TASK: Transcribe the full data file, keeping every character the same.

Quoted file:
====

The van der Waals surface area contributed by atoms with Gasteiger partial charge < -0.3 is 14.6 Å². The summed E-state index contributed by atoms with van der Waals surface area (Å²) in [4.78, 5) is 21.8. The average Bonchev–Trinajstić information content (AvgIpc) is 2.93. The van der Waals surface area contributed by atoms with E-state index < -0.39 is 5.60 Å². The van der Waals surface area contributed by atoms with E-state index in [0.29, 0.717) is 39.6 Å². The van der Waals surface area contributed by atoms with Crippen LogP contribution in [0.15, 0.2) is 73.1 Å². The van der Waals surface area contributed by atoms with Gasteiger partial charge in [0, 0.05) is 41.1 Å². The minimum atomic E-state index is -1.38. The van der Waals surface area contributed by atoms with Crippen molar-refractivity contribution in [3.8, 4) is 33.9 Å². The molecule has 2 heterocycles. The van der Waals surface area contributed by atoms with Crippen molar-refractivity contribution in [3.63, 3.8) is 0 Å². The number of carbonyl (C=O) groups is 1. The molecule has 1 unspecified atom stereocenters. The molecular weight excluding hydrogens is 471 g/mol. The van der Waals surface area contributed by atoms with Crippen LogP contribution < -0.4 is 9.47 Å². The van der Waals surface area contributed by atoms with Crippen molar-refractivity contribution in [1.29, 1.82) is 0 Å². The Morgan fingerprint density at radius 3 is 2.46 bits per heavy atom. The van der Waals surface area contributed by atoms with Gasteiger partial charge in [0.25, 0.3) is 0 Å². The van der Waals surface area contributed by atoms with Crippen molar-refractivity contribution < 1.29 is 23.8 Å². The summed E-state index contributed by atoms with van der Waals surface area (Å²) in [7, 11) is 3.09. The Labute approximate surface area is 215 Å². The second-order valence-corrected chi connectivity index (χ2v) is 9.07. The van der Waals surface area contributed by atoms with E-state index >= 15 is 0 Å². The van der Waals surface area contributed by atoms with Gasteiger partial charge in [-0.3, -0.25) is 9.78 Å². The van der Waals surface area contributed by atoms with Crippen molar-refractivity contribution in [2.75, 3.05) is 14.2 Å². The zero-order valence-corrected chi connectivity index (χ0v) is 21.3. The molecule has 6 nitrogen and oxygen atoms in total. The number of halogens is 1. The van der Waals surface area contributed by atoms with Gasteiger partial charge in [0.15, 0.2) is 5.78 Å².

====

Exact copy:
The van der Waals surface area contributed by atoms with Gasteiger partial charge < -0.3 is 14.6 Å². The summed E-state index contributed by atoms with van der Waals surface area (Å²) in [4.78, 5) is 21.8. The average Bonchev–Trinajstić information content (AvgIpc) is 2.93. The van der Waals surface area contributed by atoms with E-state index < -0.39 is 5.60 Å². The van der Waals surface area contributed by atoms with E-state index in [0.29, 0.717) is 39.6 Å². The van der Waals surface area contributed by atoms with Crippen LogP contribution in [0.15, 0.2) is 73.1 Å². The van der Waals surface area contributed by atoms with Gasteiger partial charge in [0, 0.05) is 41.1 Å². The minimum atomic E-state index is -1.38. The van der Waals surface area contributed by atoms with Crippen molar-refractivity contribution in [3.8, 4) is 33.9 Å². The molecule has 2 heterocycles. The van der Waals surface area contributed by atoms with Crippen molar-refractivity contribution in [3.63, 3.8) is 0 Å². The number of carbonyl (C=O) groups is 1. The molecule has 1 unspecified atom stereocenters. The molecular weight excluding hydrogens is 471 g/mol. The van der Waals surface area contributed by atoms with Crippen LogP contribution < -0.4 is 9.47 Å². The van der Waals surface area contributed by atoms with Crippen molar-refractivity contribution in [1.29, 1.82) is 0 Å². The Morgan fingerprint density at radius 3 is 2.46 bits per heavy atom. The van der Waals surface area contributed by atoms with Gasteiger partial charge in [0.25, 0.3) is 0 Å². The van der Waals surface area contributed by atoms with Crippen molar-refractivity contribution < 1.29 is 23.8 Å². The summed E-state index contributed by atoms with van der Waals surface area (Å²) in [7, 11) is 3.09. The Labute approximate surface area is 215 Å². The second-order valence-corrected chi connectivity index (χ2v) is 9.07. The van der Waals surface area contributed by atoms with E-state index >= 15 is 0 Å². The van der Waals surface area contributed by atoms with Gasteiger partial charge in [-0.3, -0.25) is 9.78 Å². The van der Waals surface area contributed by atoms with Crippen molar-refractivity contribution in [2.75, 3.05) is 14.2 Å². The zero-order valence-corrected chi connectivity index (χ0v) is 21.3. The molecule has 6 nitrogen and oxygen atoms in total. The number of halogens is 1. The van der Waals surface area contributed by atoms with Gasteiger partial charge in [0.15, 0.2) is 5.78 Å².